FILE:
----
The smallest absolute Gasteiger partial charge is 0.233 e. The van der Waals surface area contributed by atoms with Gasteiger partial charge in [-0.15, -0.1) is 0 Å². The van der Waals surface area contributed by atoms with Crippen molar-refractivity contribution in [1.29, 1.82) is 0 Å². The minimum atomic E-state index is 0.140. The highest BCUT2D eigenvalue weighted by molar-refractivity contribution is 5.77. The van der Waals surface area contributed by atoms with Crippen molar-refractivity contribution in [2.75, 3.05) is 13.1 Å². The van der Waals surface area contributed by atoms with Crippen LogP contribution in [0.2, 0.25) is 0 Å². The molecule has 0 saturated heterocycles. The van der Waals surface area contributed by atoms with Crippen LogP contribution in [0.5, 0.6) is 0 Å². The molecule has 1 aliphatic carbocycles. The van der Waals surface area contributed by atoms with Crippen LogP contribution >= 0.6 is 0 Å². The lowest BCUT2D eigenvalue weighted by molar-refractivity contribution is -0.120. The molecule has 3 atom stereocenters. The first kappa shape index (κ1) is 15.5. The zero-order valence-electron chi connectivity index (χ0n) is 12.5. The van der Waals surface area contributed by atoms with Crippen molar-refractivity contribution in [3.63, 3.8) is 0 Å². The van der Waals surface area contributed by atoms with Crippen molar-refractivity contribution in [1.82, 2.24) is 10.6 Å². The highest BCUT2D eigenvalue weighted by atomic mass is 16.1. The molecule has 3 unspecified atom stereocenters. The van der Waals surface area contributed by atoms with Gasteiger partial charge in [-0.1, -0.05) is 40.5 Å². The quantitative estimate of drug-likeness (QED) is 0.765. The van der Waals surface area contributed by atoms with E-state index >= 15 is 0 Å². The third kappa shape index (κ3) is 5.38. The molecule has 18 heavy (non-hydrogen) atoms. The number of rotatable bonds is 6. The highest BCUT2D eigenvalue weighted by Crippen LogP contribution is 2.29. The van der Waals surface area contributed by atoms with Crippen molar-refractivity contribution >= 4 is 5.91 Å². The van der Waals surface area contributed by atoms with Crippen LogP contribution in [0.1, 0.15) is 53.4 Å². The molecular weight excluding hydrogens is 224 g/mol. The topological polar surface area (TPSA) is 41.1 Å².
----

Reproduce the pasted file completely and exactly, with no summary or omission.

The smallest absolute Gasteiger partial charge is 0.233 e. The van der Waals surface area contributed by atoms with Gasteiger partial charge in [-0.15, -0.1) is 0 Å². The van der Waals surface area contributed by atoms with Crippen molar-refractivity contribution in [1.29, 1.82) is 0 Å². The minimum atomic E-state index is 0.140. The highest BCUT2D eigenvalue weighted by molar-refractivity contribution is 5.77. The van der Waals surface area contributed by atoms with Crippen molar-refractivity contribution in [2.75, 3.05) is 13.1 Å². The van der Waals surface area contributed by atoms with Crippen LogP contribution in [0.2, 0.25) is 0 Å². The molecule has 0 saturated heterocycles. The van der Waals surface area contributed by atoms with Crippen LogP contribution in [0.5, 0.6) is 0 Å². The molecule has 1 aliphatic carbocycles. The van der Waals surface area contributed by atoms with Crippen LogP contribution >= 0.6 is 0 Å². The lowest BCUT2D eigenvalue weighted by molar-refractivity contribution is -0.120. The molecule has 3 atom stereocenters. The first kappa shape index (κ1) is 15.5. The zero-order valence-electron chi connectivity index (χ0n) is 12.5. The van der Waals surface area contributed by atoms with Crippen molar-refractivity contribution in [3.63, 3.8) is 0 Å². The van der Waals surface area contributed by atoms with Crippen molar-refractivity contribution in [1.82, 2.24) is 10.6 Å². The highest BCUT2D eigenvalue weighted by atomic mass is 16.1. The molecule has 3 unspecified atom stereocenters. The van der Waals surface area contributed by atoms with Gasteiger partial charge in [-0.1, -0.05) is 40.5 Å². The quantitative estimate of drug-likeness (QED) is 0.765. The van der Waals surface area contributed by atoms with E-state index >= 15 is 0 Å². The third kappa shape index (κ3) is 5.38. The molecule has 18 heavy (non-hydrogen) atoms. The number of rotatable bonds is 6. The highest BCUT2D eigenvalue weighted by Crippen LogP contribution is 2.29. The van der Waals surface area contributed by atoms with Crippen molar-refractivity contribution >= 4 is 5.91 Å². The van der Waals surface area contributed by atoms with Crippen LogP contribution in [0.1, 0.15) is 53.4 Å². The molecular weight excluding hydrogens is 224 g/mol. The topological polar surface area (TPSA) is 41.1 Å².